"Research shows that kids who are involved in music do better in math, have better attendance, and do their homework. Period." - School music teacher (Lafayette, CO).

 

PIANO SALES HIT A HIGH NOTE (Cincinnati, Ohio) - Says one piano buyer, "I played as a child. But I had also read an article saying that playing piano helped young children in math and science. That clinched it for me."

 

WILL PIANO LESSONS MAKE MY CHILD SMARTER? - New Studies Suggest that Playing Music may Improve Learning, Memory, Logic and General Creativity - New Horizons Study

 

Georgia Governor Zell Miller wants to make $105,000 of his budget available so that each newborn child in the state would be sent home from the hospital with a CD or tape of classical music. "No one doubts that listening to music, especially at a very early age, affects the reasoning that underlies math and engineering and chess."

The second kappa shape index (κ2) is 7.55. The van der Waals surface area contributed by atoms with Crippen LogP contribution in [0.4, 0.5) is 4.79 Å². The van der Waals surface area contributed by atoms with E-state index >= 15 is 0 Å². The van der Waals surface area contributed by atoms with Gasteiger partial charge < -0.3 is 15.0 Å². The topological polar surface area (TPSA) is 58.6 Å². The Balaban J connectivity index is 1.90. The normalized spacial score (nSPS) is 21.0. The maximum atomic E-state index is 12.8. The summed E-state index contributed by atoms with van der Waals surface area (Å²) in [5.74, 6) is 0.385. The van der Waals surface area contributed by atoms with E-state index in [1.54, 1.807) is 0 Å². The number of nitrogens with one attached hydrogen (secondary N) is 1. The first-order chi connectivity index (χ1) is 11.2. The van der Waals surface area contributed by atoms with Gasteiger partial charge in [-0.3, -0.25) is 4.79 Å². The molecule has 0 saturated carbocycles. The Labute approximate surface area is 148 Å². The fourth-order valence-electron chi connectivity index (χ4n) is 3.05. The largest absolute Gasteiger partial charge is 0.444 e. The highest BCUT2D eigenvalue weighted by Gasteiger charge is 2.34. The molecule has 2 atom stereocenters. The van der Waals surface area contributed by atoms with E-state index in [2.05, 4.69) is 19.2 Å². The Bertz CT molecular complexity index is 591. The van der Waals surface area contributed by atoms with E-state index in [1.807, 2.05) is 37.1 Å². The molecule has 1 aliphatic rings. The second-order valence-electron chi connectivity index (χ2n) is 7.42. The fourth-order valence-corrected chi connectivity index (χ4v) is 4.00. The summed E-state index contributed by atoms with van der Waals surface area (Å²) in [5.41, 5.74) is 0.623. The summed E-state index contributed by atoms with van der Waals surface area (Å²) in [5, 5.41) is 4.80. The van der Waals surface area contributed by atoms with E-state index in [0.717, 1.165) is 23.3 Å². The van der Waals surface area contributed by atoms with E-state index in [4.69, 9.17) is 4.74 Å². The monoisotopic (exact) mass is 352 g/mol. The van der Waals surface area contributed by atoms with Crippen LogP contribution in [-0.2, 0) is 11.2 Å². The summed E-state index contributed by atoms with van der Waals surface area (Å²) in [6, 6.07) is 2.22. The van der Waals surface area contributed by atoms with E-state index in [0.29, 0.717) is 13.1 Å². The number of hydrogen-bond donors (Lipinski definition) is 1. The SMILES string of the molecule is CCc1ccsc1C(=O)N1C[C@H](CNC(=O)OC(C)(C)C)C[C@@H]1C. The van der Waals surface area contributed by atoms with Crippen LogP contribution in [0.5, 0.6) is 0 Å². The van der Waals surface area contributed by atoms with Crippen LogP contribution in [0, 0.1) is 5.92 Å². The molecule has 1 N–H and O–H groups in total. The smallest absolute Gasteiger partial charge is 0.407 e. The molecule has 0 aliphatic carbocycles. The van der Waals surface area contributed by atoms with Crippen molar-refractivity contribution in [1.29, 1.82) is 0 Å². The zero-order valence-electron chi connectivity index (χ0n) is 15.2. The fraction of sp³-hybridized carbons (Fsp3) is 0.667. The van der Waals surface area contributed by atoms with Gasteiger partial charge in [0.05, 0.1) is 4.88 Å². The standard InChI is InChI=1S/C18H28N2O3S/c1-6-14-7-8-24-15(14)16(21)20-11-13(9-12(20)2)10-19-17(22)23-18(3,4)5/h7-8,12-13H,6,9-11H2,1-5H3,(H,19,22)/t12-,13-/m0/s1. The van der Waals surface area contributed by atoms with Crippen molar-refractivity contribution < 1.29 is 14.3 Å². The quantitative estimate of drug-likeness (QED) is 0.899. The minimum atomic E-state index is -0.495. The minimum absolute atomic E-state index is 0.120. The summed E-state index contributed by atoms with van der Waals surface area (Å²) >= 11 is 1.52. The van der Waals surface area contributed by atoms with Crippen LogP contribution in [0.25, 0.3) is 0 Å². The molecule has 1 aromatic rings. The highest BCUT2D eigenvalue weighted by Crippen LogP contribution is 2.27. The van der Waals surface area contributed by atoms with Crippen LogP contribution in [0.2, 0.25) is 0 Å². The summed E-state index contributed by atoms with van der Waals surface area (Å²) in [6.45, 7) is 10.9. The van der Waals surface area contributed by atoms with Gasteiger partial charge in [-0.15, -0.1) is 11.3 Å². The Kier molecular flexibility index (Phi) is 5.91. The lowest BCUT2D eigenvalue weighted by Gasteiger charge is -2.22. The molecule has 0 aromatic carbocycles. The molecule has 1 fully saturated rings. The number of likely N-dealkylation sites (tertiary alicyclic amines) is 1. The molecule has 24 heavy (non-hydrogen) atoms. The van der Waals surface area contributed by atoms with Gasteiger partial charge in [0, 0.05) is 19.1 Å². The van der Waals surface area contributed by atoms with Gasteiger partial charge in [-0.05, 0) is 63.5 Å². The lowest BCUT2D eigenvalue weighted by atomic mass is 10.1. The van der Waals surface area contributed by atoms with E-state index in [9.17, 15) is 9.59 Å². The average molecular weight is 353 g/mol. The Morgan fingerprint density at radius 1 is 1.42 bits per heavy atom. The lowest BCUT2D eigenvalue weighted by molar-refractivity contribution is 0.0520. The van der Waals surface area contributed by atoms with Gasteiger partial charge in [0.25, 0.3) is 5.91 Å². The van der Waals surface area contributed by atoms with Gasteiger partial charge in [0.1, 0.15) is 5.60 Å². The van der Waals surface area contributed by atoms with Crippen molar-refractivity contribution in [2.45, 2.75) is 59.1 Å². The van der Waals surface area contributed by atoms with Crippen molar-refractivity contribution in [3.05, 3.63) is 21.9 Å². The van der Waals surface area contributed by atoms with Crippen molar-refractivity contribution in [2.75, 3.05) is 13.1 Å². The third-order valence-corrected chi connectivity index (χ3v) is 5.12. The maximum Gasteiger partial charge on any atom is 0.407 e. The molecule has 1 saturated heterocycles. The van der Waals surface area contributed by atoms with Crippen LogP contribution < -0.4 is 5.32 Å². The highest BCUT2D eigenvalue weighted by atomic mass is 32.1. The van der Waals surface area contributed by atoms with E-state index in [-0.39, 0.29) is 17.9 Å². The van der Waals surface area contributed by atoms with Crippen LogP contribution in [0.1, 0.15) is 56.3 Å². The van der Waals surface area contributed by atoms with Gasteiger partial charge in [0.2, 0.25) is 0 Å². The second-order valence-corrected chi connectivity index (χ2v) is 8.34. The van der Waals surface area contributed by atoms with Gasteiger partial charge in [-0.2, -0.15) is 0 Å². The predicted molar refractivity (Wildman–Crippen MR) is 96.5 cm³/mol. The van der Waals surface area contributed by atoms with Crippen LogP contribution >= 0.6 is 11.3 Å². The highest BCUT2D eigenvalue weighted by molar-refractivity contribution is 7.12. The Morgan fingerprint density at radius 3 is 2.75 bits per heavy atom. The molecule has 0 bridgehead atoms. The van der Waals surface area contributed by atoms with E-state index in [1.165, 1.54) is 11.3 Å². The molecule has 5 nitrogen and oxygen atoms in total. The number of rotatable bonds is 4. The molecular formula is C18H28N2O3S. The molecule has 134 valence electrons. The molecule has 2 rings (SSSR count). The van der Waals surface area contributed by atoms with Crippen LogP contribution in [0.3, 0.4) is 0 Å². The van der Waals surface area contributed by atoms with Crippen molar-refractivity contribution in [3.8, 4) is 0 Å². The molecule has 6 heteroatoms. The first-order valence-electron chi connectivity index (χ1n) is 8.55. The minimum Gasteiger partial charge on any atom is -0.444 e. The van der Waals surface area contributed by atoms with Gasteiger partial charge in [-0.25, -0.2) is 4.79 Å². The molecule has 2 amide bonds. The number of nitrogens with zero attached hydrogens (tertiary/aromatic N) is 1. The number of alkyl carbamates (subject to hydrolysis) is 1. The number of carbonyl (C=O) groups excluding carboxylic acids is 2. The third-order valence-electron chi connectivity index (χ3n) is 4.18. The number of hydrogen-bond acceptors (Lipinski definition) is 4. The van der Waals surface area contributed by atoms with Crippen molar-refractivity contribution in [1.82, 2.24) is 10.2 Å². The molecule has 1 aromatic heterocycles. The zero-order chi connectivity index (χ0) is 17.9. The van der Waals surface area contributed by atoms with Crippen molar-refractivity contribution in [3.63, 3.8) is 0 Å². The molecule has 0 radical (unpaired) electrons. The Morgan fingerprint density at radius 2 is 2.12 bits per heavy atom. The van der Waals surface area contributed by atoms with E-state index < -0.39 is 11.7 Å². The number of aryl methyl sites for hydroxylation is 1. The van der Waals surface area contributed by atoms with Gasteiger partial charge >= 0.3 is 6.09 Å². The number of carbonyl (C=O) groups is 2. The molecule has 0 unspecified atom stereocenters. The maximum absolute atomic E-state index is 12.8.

"All children in Daviess County's elementary schools were given piano lessons this year. The idea was to build up brains..." A Western Kentucky University research team plans to study these children for the next 12 years (Owensboro, KY).

 

"College students who listened to a Mozart Sonata scored higher on intelligence tests. And separate experiments showed that children who took piano lessons also scored higher on intelligence tests." - Boulder Daily Camera (Boulder, CO).

 

"A new study by Chinese psychologists shows that children who have spent a few years learning to play a musical instrument also end up with better verbal skills . . ." - Boulder Daily Camera (Boulder, CO).

 

The proof is here. Make sure your children are exposed to music. And if they are taking private lessons, help them "study" their notes by playing Crazy 8ths.